While, in his later work, Rauf gushes about “our common Abrahamic faith,” and about the U.S. Constitution’s being “Sharia compliant,” in the earlier work, he states (rather than argues) that Islam and sharia are far superior to Judaism and Christianity, and also to any man-made laws such as those in the U.S. Constitution. He accuses both Judaism and Christianity of having “eviscerated the spiritual dimension from Sacred Law.” Islam is, says Rauf, repeating Sura 3 verse 110, “the best religion on earth.”

Rauf also makes a clear distinction between the principles guiding a Muslim judge and those guiding a Western one: “The Muslim judge explicitly((SPACE))‘reports to God.’ The judge who sits in a Western court is only explicitly responsible to the Constitution, the interpretations of a civil law and its rules.” Hence by its very nature, Islam cannot abide by a separation of religion and state, and is diametrically opposed to the political principles enshrined in the Constitution. Rauf, as a Muslim steeped in Islamic theology, cannot possibly relegate religion entirely to the personal; he must forever strive to introduce sharia as a guiding political principle in the public sphere, and eventually replace all man-made laws with God-given ones. In this sense, for Rauf, there cannot be a “moderate Muslim,” since all true Muslims by definition must demand to live under God-given laws, embodied in sharia. Rauf himself notes the totalitarian nature of Islam: “The Shari’ah thus covers every field of law — public and private, national and international — together with enormous amounts of material that Westerners would not regard as law at all, because the basis of the Shari’ah is the worship of, and obedience to, God through good works and moral behavior.”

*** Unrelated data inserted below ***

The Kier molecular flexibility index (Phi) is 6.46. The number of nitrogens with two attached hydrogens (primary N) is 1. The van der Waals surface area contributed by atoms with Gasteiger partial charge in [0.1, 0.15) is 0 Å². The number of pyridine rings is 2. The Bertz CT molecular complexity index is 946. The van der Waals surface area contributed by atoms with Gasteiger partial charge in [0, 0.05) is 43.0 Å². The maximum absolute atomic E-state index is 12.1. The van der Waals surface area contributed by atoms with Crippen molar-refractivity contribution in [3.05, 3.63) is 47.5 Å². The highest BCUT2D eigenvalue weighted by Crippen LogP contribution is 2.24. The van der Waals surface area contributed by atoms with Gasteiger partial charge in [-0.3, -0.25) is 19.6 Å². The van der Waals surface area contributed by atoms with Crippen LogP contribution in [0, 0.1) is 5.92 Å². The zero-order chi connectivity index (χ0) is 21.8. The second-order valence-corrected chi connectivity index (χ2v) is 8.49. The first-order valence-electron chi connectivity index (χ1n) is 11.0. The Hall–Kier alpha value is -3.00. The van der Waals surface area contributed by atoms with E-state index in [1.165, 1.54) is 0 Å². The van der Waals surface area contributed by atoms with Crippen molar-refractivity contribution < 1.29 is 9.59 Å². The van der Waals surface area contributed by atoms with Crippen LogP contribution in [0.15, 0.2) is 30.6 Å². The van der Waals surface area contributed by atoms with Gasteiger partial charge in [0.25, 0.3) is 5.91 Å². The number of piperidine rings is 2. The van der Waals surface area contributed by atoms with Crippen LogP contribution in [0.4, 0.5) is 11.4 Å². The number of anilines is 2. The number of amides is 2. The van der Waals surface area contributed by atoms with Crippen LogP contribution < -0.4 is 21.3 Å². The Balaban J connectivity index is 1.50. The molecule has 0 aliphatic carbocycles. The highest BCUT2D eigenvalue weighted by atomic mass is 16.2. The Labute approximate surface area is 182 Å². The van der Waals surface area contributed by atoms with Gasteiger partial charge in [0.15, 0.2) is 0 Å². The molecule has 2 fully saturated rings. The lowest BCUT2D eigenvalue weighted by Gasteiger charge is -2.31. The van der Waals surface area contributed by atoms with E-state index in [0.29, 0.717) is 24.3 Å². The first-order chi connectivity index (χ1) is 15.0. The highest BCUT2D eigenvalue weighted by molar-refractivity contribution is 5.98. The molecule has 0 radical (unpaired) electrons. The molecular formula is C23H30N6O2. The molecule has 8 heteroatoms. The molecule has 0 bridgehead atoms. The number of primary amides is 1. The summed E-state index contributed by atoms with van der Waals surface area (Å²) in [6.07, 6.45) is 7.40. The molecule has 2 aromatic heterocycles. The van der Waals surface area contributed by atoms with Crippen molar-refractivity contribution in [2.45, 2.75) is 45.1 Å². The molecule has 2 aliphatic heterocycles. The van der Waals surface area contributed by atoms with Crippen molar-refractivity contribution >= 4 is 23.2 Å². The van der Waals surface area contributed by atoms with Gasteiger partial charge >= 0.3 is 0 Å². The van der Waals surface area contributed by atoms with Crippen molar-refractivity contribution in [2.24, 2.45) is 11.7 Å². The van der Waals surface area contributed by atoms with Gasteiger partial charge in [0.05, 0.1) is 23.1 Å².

In Islam: A Sacred Law, Rauf gives a positive account of Abd al-Wahhab, the founder of a particularly virulent form of Islam. For Rauf, Abd al-Wahhab is a reformer, a rationalist, and a “rejuvenator of the Hanbali school” who simply wanted to “return to the religious spirit of the forefathers who, for the basic principles of their religion, referred to the Qur’an and the authentic Sunnah of the Prophet, and who fought against the blind imitation that ‘had killed among the Islamic people serious thought and the spirit of independence and had extinguished the flame of activity.’ He was a bitter antagonist of those who held to the excuse ‘we found our fathers so doing’ without subjecting such a heritage to the dictates of reason. Commentaries, texts, opinions and whims containing any of these elements were repudiated.”